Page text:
Sin esas medicinas, Marcos, de ocho años, sufrió un daño cerebral irreparable a fines del año pasado: dejó de mantenerse erguido por su cuenta y de responder a estímulos externos.

“Llamé para San Cristóbal, Valencia, Puerto la Cruz, he llamado a Barquisimeto y no me lo han podido conseguir”, se lamentó su padre, de 43 años, hablando desde su casa en la barriada ‘El Aeropuerto’, en el estado costero Vargas. “No se encuentran las medicinas y el Gobierno no quiere aceptar eso”.

Finalmente, un primo suyo le consiguió las medicinas pero, para buscarlas, Heredia tuvo que viajar 860 kilómetros en autobús hasta la frontera colombiana. Una vez con las pastillas en la mano, regresó para no faltar al trabajo al día siguiente.

La brutal recesión económica que sufre Venezuela agrava cada vez más la escasez de medicamentos, desde analgésicos hasta fármacos para tratar el cáncer.

La ausencia de medicinas es de un 85 por ciento y los anticonvulsivos son algunas de las más difíciles de encontrar, según la Federación Farmacéutica de Venezuela.

Un estimado de entre 2 y 3 millones de venezolanos sufren de epilepsia y la mayoría de ellos bregan para encontrar anticonvulsivos. Los medicamentos empezaron a escasear en el 2012, según La Liga Venezolana Contra la Epilepsia.

El presidente Nicolás Maduro ha descrito la escasez como un complot en contra de su Gobierno socialista, pero en un discurso reciente dijo que había aprobado “una cuantiosa cantidad de dólares” para aumentar la disponibilidad de fármacos.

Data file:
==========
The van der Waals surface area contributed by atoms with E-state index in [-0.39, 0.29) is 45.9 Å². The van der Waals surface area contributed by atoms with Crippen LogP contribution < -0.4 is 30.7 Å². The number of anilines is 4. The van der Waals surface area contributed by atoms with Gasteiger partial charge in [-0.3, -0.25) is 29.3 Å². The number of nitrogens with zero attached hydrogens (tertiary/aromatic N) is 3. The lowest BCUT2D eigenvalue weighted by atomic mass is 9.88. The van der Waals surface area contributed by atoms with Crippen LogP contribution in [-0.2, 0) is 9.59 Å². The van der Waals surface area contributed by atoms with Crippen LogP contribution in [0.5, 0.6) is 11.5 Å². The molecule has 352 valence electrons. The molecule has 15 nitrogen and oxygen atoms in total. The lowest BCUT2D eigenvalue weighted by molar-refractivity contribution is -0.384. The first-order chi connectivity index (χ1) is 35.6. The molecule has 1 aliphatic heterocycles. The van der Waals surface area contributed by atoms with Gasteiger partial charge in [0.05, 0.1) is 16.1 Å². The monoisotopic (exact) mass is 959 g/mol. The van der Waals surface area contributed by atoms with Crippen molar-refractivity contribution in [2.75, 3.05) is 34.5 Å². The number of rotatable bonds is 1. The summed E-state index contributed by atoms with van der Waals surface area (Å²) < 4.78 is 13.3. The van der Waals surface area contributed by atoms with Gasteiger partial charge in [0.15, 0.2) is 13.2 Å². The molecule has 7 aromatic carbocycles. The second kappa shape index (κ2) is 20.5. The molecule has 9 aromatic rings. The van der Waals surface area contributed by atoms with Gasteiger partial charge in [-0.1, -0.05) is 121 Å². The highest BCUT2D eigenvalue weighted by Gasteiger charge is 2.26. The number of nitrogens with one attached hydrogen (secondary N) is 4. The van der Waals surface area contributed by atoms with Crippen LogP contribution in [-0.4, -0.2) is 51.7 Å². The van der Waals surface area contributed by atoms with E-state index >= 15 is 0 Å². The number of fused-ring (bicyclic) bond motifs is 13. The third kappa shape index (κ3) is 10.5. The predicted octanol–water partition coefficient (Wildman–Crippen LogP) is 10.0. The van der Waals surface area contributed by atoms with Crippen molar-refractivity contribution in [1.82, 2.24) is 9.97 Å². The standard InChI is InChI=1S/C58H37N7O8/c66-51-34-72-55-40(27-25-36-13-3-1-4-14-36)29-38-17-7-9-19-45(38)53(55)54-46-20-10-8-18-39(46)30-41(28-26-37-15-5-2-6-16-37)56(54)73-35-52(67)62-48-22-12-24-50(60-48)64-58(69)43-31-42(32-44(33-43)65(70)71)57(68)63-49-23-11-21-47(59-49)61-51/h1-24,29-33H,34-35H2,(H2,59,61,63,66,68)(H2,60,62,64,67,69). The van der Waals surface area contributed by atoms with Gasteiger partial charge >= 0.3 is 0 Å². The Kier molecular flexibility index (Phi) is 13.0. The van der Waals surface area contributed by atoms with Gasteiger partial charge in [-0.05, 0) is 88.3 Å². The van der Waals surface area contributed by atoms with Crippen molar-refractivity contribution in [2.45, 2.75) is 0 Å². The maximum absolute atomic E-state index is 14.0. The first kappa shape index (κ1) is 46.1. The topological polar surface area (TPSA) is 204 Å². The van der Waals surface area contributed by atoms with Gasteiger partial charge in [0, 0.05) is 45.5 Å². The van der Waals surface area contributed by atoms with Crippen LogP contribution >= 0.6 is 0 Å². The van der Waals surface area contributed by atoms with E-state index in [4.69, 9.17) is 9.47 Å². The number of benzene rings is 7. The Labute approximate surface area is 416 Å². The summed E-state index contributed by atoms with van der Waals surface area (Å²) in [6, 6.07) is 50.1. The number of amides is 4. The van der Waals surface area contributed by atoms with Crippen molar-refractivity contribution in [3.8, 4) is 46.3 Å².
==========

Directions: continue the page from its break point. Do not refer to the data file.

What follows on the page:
“Con el corazón en la boca”

Los pacientes que, de otro modo serían funcionales, -o aquellos que habían logrado progresar en movilidad o habla– ven como se pierde su progreso por falta de medicamentos para tratar sus convulsiones, según sus padres y doctores.

Al igual que Heredia, los pacientes y sus familias hacen lo que pueden para conseguir las medicinas: intercambian pañales, participan en grupos de WhatsApp para ayudar en la búsqueda, usan medicamentos vencidos o piden a sus amigos que les traigan medicinas del extranjero.

Pero la escasez es tal que los pacientes recurren a consumir medicamentos inadecuados para su condición, dicen los médicos.

La neuróloga Beatriz González de la Liga Venezolana Contra la Epilepsia, ha mostrado preocupación por los efectos secundarios que pueden llegar a sufrir las embarazadas por tomar anticonvulsivos que causan malformaciones en el feto.

El problema va mucho más allá de los pacientes epilépticos.

Las convulsiones inesperadas pueden afectar a niños por fiebre, víctimas de accidentes o personas con otras condiciones.

Los ministerios de Información y Salud de Venezuela, así como el Instituto de Seguridad Social, que supervisa algunos hospitales y distribución de medicamentos, no respondieron a las solicitudes de Reuters de comentarios.

Debido a la crisis y al elevado precio de las medicinas, muchas familias han tenido que recortar sus gastos alimenticios.

Leonardo Colmenares, un niño de seis años que sufre de epilepsia y una enfermedad neurológica degenerativa, pesaba 10 kilos a mediados del año pasado, pero perdió dos kilos en seis meses ya que su madre no puede costear sus alimentos.

Cuando Leonardo convulsiona, su madre debe correr al hospital para que le suministren anticonvulsivos intravenosos.

“No puedo simplemente ir a un parque con mi hijo porque, de repente, tengo que salir corriendo”, contó Norymar Torres. “Vivo con el corazón en la boca”.